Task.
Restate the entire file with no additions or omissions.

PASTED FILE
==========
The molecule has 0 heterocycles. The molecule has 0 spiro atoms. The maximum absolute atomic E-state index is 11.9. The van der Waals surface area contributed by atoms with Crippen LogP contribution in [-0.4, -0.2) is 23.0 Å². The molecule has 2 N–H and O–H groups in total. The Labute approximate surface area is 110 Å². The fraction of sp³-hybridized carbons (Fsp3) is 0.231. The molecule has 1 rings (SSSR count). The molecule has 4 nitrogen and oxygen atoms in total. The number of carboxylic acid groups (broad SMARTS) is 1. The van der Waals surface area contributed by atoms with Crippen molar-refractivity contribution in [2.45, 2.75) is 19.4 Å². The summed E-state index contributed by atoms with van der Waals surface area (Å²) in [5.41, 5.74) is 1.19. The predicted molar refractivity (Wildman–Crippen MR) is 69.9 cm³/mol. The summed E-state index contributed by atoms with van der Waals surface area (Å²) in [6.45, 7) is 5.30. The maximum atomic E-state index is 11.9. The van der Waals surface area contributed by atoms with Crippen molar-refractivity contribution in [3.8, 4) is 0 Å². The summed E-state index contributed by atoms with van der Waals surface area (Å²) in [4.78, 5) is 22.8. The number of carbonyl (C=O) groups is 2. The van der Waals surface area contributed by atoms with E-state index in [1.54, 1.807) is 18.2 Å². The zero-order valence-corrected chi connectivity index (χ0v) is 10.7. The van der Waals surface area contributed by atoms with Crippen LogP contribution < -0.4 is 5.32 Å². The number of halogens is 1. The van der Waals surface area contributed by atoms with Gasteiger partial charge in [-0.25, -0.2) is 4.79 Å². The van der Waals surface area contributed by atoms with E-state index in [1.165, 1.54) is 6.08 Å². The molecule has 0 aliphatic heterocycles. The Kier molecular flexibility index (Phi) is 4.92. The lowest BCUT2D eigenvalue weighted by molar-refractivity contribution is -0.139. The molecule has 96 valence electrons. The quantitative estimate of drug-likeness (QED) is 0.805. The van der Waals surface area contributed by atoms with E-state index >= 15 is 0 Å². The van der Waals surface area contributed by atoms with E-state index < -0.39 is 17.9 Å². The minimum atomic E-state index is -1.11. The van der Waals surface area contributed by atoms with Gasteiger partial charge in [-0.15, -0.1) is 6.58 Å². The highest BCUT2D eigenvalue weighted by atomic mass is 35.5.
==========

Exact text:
The molecule has 0 heterocycles. The molecule has 0 spiro atoms. The maximum absolute atomic E-state index is 11.9. The van der Waals surface area contributed by atoms with Crippen LogP contribution in [-0.4, -0.2) is 23.0 Å². The molecule has 2 N–H and O–H groups in total. The Labute approximate surface area is 110 Å². The fraction of sp³-hybridized carbons (Fsp3) is 0.231. The molecule has 1 rings (SSSR count). The molecule has 4 nitrogen and oxygen atoms in total. The number of carboxylic acid groups (broad SMARTS) is 1. The van der Waals surface area contributed by atoms with Crippen molar-refractivity contribution in [2.45, 2.75) is 19.4 Å². The summed E-state index contributed by atoms with van der Waals surface area (Å²) in [5.41, 5.74) is 1.19. The predicted molar refractivity (Wildman–Crippen MR) is 69.9 cm³/mol. The summed E-state index contributed by atoms with van der Waals surface area (Å²) in [6.45, 7) is 5.30. The maximum atomic E-state index is 11.9. The van der Waals surface area contributed by atoms with Crippen molar-refractivity contribution in [3.8, 4) is 0 Å². The summed E-state index contributed by atoms with van der Waals surface area (Å²) in [4.78, 5) is 22.8. The number of carbonyl (C=O) groups is 2. The van der Waals surface area contributed by atoms with E-state index in [1.54, 1.807) is 18.2 Å². The zero-order valence-corrected chi connectivity index (χ0v) is 10.7. The van der Waals surface area contributed by atoms with Crippen LogP contribution < -0.4 is 5.32 Å². The number of halogens is 1. The van der Waals surface area contributed by atoms with Gasteiger partial charge in [-0.25, -0.2) is 4.79 Å². The van der Waals surface area contributed by atoms with E-state index in [1.165, 1.54) is 6.08 Å². The molecule has 0 aliphatic heterocycles. The Kier molecular flexibility index (Phi) is 4.92. The lowest BCUT2D eigenvalue weighted by molar-refractivity contribution is -0.139. The molecule has 96 valence electrons. The quantitative estimate of drug-likeness (QED) is 0.805. The van der Waals surface area contributed by atoms with E-state index >= 15 is 0 Å². The van der Waals surface area contributed by atoms with E-state index < -0.39 is 17.9 Å². The minimum atomic E-state index is -1.11. The van der Waals surface area contributed by atoms with Gasteiger partial charge in [-0.15, -0.1) is 6.58 Å². The highest BCUT2D eigenvalue weighted by atomic mass is 35.5.